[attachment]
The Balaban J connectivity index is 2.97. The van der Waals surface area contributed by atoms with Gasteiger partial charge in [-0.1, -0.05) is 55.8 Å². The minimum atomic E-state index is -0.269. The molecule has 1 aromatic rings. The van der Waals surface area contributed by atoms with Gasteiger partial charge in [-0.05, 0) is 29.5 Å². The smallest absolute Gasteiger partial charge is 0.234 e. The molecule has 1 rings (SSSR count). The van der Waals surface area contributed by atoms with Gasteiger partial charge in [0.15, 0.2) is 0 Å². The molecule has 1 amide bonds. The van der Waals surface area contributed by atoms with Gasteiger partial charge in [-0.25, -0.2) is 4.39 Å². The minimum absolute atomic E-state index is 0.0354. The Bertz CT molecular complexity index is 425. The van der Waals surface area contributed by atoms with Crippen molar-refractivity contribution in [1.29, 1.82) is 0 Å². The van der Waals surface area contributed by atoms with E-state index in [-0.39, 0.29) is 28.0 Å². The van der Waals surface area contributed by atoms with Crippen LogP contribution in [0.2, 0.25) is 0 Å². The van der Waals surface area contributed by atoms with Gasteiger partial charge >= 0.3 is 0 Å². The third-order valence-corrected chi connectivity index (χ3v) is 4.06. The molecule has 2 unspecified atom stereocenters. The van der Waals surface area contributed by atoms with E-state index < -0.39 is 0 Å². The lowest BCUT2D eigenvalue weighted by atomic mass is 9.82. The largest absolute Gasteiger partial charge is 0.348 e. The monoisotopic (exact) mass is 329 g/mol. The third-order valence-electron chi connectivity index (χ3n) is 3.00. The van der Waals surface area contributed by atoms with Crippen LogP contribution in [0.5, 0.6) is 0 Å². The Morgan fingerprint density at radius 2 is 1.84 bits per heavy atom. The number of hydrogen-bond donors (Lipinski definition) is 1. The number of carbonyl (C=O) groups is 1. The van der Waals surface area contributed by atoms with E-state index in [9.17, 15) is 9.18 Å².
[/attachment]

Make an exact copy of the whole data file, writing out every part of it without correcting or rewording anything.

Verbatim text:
The Balaban J connectivity index is 2.97. The van der Waals surface area contributed by atoms with Gasteiger partial charge in [-0.1, -0.05) is 55.8 Å². The minimum atomic E-state index is -0.269. The molecule has 1 aromatic rings. The van der Waals surface area contributed by atoms with Gasteiger partial charge in [-0.05, 0) is 29.5 Å². The smallest absolute Gasteiger partial charge is 0.234 e. The molecule has 1 rings (SSSR count). The van der Waals surface area contributed by atoms with Gasteiger partial charge in [0.15, 0.2) is 0 Å². The molecule has 1 amide bonds. The van der Waals surface area contributed by atoms with Gasteiger partial charge in [-0.25, -0.2) is 4.39 Å². The minimum absolute atomic E-state index is 0.0354. The Bertz CT molecular complexity index is 425. The van der Waals surface area contributed by atoms with Crippen molar-refractivity contribution in [1.29, 1.82) is 0 Å². The van der Waals surface area contributed by atoms with E-state index in [-0.39, 0.29) is 28.0 Å². The van der Waals surface area contributed by atoms with Crippen LogP contribution in [0.2, 0.25) is 0 Å². The van der Waals surface area contributed by atoms with Gasteiger partial charge >= 0.3 is 0 Å². The third-order valence-corrected chi connectivity index (χ3v) is 4.06. The molecule has 2 unspecified atom stereocenters. The van der Waals surface area contributed by atoms with E-state index < -0.39 is 0 Å². The lowest BCUT2D eigenvalue weighted by atomic mass is 9.82. The largest absolute Gasteiger partial charge is 0.348 e. The monoisotopic (exact) mass is 329 g/mol. The third-order valence-electron chi connectivity index (χ3n) is 3.00. The van der Waals surface area contributed by atoms with Crippen LogP contribution in [0.5, 0.6) is 0 Å². The Morgan fingerprint density at radius 2 is 1.84 bits per heavy atom. The number of hydrogen-bond donors (Lipinski definition) is 1. The number of carbonyl (C=O) groups is 1. The van der Waals surface area contributed by atoms with E-state index in [9.17, 15) is 9.18 Å².